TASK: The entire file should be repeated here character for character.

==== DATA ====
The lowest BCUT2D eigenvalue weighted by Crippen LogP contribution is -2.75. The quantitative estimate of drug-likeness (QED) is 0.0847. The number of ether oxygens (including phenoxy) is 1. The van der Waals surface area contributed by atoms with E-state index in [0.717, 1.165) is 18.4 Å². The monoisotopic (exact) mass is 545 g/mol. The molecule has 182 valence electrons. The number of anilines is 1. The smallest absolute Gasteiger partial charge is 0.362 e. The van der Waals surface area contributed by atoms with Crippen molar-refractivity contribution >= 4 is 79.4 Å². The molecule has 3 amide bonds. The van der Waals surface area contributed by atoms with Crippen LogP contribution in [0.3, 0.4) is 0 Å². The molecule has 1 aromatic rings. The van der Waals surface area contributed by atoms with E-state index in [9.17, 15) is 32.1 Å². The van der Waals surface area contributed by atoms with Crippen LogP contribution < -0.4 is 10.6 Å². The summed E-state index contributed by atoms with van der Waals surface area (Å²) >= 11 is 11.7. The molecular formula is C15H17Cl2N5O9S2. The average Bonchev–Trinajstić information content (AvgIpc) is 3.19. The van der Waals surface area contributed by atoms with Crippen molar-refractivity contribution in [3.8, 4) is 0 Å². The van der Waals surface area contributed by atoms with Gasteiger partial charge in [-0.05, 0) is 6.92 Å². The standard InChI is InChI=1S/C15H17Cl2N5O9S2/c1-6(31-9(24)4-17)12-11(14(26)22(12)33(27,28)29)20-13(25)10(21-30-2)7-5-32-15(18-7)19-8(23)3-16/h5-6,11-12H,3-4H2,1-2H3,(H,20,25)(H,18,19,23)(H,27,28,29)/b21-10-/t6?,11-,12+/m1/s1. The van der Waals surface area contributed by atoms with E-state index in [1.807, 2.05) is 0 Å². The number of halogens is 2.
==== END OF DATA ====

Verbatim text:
The lowest BCUT2D eigenvalue weighted by Crippen LogP contribution is -2.75. The quantitative estimate of drug-likeness (QED) is 0.0847. The number of ether oxygens (including phenoxy) is 1. The van der Waals surface area contributed by atoms with E-state index in [0.717, 1.165) is 18.4 Å². The monoisotopic (exact) mass is 545 g/mol. The molecule has 182 valence electrons. The number of anilines is 1. The smallest absolute Gasteiger partial charge is 0.362 e. The van der Waals surface area contributed by atoms with Crippen molar-refractivity contribution >= 4 is 79.4 Å². The molecule has 3 amide bonds. The van der Waals surface area contributed by atoms with Crippen LogP contribution in [0.3, 0.4) is 0 Å². The molecule has 1 aromatic rings. The van der Waals surface area contributed by atoms with E-state index in [9.17, 15) is 32.1 Å². The van der Waals surface area contributed by atoms with Crippen LogP contribution < -0.4 is 10.6 Å². The summed E-state index contributed by atoms with van der Waals surface area (Å²) >= 11 is 11.7. The molecular formula is C15H17Cl2N5O9S2. The average Bonchev–Trinajstić information content (AvgIpc) is 3.19. The van der Waals surface area contributed by atoms with Crippen molar-refractivity contribution in [3.8, 4) is 0 Å². The van der Waals surface area contributed by atoms with Gasteiger partial charge in [-0.05, 0) is 6.92 Å². The standard InChI is InChI=1S/C15H17Cl2N5O9S2/c1-6(31-9(24)4-17)12-11(14(26)22(12)33(27,28)29)20-13(25)10(21-30-2)7-5-32-15(18-7)19-8(23)3-16/h5-6,11-12H,3-4H2,1-2H3,(H,20,25)(H,18,19,23)(H,27,28,29)/b21-10-/t6?,11-,12+/m1/s1. The van der Waals surface area contributed by atoms with E-state index in [1.807, 2.05) is 0 Å². The number of halogens is 2.